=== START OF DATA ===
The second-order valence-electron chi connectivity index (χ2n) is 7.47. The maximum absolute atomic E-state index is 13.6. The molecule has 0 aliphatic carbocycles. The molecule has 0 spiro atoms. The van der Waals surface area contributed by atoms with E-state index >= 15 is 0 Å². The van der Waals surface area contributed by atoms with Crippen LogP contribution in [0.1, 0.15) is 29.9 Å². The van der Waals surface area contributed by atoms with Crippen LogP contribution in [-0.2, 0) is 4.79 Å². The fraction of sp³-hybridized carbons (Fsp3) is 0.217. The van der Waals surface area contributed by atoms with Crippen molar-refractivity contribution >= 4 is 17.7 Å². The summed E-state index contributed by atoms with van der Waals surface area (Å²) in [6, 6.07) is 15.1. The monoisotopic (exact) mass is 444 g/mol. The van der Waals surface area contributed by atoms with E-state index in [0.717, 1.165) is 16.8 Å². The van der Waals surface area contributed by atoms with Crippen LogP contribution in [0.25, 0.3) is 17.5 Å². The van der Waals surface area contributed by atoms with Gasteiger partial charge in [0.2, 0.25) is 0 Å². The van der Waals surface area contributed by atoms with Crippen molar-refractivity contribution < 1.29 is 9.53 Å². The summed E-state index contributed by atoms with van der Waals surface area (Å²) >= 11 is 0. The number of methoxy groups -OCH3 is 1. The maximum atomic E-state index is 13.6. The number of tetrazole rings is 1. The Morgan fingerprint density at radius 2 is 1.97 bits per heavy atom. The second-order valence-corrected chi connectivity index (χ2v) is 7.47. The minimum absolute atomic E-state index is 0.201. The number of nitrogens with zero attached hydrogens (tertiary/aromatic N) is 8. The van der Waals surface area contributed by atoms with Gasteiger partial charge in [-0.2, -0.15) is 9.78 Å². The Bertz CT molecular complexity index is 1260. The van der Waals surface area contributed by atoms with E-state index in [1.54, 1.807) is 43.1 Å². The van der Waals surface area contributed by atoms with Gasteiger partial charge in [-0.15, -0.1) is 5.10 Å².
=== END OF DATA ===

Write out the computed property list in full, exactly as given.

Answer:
The second-order valence-electron chi connectivity index (χ2n) is 7.47. The maximum absolute atomic E-state index is 13.6. The molecule has 0 aliphatic carbocycles. The molecule has 0 spiro atoms. The van der Waals surface area contributed by atoms with E-state index >= 15 is 0 Å². The van der Waals surface area contributed by atoms with Crippen LogP contribution in [0.1, 0.15) is 29.9 Å². The van der Waals surface area contributed by atoms with Crippen LogP contribution in [-0.2, 0) is 4.79 Å². The fraction of sp³-hybridized carbons (Fsp3) is 0.217. The van der Waals surface area contributed by atoms with Crippen molar-refractivity contribution >= 4 is 17.7 Å². The summed E-state index contributed by atoms with van der Waals surface area (Å²) in [6, 6.07) is 15.1. The monoisotopic (exact) mass is 444 g/mol. The van der Waals surface area contributed by atoms with E-state index in [0.717, 1.165) is 16.8 Å². The van der Waals surface area contributed by atoms with Crippen LogP contribution in [0.25, 0.3) is 17.5 Å². The van der Waals surface area contributed by atoms with Gasteiger partial charge in [0.2, 0.25) is 0 Å². The van der Waals surface area contributed by atoms with Crippen molar-refractivity contribution < 1.29 is 9.53 Å². The summed E-state index contributed by atoms with van der Waals surface area (Å²) >= 11 is 0. The number of methoxy groups -OCH3 is 1. The maximum atomic E-state index is 13.6. The number of tetrazole rings is 1. The Morgan fingerprint density at radius 2 is 1.97 bits per heavy atom. The second-order valence-corrected chi connectivity index (χ2v) is 7.47. The minimum absolute atomic E-state index is 0.201. The number of nitrogens with zero attached hydrogens (tertiary/aromatic N) is 8. The van der Waals surface area contributed by atoms with Gasteiger partial charge in [-0.2, -0.15) is 9.78 Å². The Bertz CT molecular complexity index is 1260. The van der Waals surface area contributed by atoms with E-state index in [1.54, 1.807) is 43.1 Å². The van der Waals surface area contributed by atoms with Gasteiger partial charge in [-0.15, -0.1) is 5.10 Å².